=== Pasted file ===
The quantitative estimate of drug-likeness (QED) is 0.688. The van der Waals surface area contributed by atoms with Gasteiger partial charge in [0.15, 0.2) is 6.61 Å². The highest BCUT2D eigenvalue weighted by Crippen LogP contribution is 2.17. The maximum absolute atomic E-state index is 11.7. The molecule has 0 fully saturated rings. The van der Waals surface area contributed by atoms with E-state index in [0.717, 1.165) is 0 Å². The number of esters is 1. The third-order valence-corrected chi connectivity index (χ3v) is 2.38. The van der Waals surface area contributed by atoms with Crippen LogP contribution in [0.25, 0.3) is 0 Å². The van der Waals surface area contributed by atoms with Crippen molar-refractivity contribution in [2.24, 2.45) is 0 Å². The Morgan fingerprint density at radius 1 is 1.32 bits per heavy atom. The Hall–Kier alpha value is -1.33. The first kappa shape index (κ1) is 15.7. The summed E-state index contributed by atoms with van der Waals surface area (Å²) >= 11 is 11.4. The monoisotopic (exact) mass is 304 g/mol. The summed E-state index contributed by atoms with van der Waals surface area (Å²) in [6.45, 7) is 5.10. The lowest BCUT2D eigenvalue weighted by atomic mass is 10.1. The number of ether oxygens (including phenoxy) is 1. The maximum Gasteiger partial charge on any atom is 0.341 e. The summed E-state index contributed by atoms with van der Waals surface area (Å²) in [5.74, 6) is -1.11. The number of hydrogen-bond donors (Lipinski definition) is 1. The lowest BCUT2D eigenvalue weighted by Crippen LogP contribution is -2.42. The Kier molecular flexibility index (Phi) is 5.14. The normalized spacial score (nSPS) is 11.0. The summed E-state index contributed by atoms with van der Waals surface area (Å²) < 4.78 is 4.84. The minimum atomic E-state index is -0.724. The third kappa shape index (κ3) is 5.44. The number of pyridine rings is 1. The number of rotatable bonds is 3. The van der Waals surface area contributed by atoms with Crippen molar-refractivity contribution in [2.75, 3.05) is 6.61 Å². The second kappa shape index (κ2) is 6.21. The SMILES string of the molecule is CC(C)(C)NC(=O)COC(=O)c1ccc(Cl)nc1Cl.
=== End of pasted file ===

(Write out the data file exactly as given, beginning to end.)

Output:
The quantitative estimate of drug-likeness (QED) is 0.688. The van der Waals surface area contributed by atoms with Gasteiger partial charge in [0.15, 0.2) is 6.61 Å². The highest BCUT2D eigenvalue weighted by Crippen LogP contribution is 2.17. The maximum absolute atomic E-state index is 11.7. The molecule has 0 fully saturated rings. The van der Waals surface area contributed by atoms with E-state index in [0.717, 1.165) is 0 Å². The number of esters is 1. The third-order valence-corrected chi connectivity index (χ3v) is 2.38. The van der Waals surface area contributed by atoms with Crippen LogP contribution in [0.25, 0.3) is 0 Å². The van der Waals surface area contributed by atoms with Crippen molar-refractivity contribution in [2.24, 2.45) is 0 Å². The Morgan fingerprint density at radius 1 is 1.32 bits per heavy atom. The Hall–Kier alpha value is -1.33. The first kappa shape index (κ1) is 15.7. The summed E-state index contributed by atoms with van der Waals surface area (Å²) >= 11 is 11.4. The monoisotopic (exact) mass is 304 g/mol. The summed E-state index contributed by atoms with van der Waals surface area (Å²) in [6.45, 7) is 5.10. The lowest BCUT2D eigenvalue weighted by atomic mass is 10.1. The number of ether oxygens (including phenoxy) is 1. The maximum Gasteiger partial charge on any atom is 0.341 e. The summed E-state index contributed by atoms with van der Waals surface area (Å²) in [5.74, 6) is -1.11. The number of hydrogen-bond donors (Lipinski definition) is 1. The lowest BCUT2D eigenvalue weighted by Crippen LogP contribution is -2.42. The Kier molecular flexibility index (Phi) is 5.14. The normalized spacial score (nSPS) is 11.0. The summed E-state index contributed by atoms with van der Waals surface area (Å²) < 4.78 is 4.84. The minimum atomic E-state index is -0.724. The third kappa shape index (κ3) is 5.44. The number of pyridine rings is 1. The number of rotatable bonds is 3. The van der Waals surface area contributed by atoms with Crippen molar-refractivity contribution in [2.75, 3.05) is 6.61 Å². The second kappa shape index (κ2) is 6.21. The SMILES string of the molecule is CC(C)(C)NC(=O)COC(=O)c1ccc(Cl)nc1Cl.